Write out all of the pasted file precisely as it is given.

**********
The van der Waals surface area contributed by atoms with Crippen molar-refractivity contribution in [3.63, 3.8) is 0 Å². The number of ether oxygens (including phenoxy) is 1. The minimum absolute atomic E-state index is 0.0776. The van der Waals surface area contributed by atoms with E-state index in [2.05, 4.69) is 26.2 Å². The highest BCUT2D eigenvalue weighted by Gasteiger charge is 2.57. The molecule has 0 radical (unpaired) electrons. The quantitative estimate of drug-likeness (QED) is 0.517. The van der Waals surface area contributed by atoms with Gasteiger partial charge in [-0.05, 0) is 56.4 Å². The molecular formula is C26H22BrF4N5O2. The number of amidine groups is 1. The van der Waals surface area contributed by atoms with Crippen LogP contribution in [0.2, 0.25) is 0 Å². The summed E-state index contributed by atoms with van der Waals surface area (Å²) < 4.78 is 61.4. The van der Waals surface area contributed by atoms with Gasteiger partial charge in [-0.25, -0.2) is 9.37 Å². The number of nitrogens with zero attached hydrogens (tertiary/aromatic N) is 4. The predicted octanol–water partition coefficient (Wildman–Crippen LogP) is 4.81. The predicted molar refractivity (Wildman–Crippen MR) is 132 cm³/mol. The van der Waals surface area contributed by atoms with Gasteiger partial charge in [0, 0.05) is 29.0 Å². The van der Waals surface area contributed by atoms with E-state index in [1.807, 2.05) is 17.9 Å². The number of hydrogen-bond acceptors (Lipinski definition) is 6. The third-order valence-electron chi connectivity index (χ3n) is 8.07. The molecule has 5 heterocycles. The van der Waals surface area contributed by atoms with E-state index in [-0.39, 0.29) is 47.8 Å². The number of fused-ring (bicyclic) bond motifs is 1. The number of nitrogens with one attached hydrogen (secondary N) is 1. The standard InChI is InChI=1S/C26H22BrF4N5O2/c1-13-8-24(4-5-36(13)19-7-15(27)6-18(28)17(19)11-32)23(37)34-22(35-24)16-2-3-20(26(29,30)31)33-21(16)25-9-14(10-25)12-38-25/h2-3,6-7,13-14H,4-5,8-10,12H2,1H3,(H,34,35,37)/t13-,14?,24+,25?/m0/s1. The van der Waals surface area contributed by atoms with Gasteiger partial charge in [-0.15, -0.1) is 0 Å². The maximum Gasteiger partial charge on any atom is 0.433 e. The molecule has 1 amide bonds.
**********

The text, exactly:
The van der Waals surface area contributed by atoms with Crippen molar-refractivity contribution in [3.63, 3.8) is 0 Å². The number of ether oxygens (including phenoxy) is 1. The minimum absolute atomic E-state index is 0.0776. The van der Waals surface area contributed by atoms with E-state index in [2.05, 4.69) is 26.2 Å². The highest BCUT2D eigenvalue weighted by Gasteiger charge is 2.57. The molecule has 0 radical (unpaired) electrons. The quantitative estimate of drug-likeness (QED) is 0.517. The van der Waals surface area contributed by atoms with Gasteiger partial charge in [-0.05, 0) is 56.4 Å². The molecular formula is C26H22BrF4N5O2. The number of amidine groups is 1. The van der Waals surface area contributed by atoms with Crippen LogP contribution in [0.2, 0.25) is 0 Å². The summed E-state index contributed by atoms with van der Waals surface area (Å²) < 4.78 is 61.4. The van der Waals surface area contributed by atoms with Gasteiger partial charge in [-0.25, -0.2) is 9.37 Å². The number of nitrogens with zero attached hydrogens (tertiary/aromatic N) is 4. The predicted octanol–water partition coefficient (Wildman–Crippen LogP) is 4.81. The predicted molar refractivity (Wildman–Crippen MR) is 132 cm³/mol. The van der Waals surface area contributed by atoms with Gasteiger partial charge in [0, 0.05) is 29.0 Å². The van der Waals surface area contributed by atoms with E-state index in [1.807, 2.05) is 17.9 Å². The number of hydrogen-bond acceptors (Lipinski definition) is 6. The third-order valence-electron chi connectivity index (χ3n) is 8.07. The molecule has 5 heterocycles. The van der Waals surface area contributed by atoms with E-state index in [-0.39, 0.29) is 47.8 Å². The number of fused-ring (bicyclic) bond motifs is 1. The number of nitrogens with one attached hydrogen (secondary N) is 1. The standard InChI is InChI=1S/C26H22BrF4N5O2/c1-13-8-24(4-5-36(13)19-7-15(27)6-18(28)17(19)11-32)23(37)34-22(35-24)16-2-3-20(26(29,30)31)33-21(16)25-9-14(10-25)12-38-25/h2-3,6-7,13-14H,4-5,8-10,12H2,1H3,(H,34,35,37)/t13-,14?,24+,25?/m0/s1. The van der Waals surface area contributed by atoms with Gasteiger partial charge in [-0.15, -0.1) is 0 Å². The maximum Gasteiger partial charge on any atom is 0.433 e. The molecule has 1 amide bonds.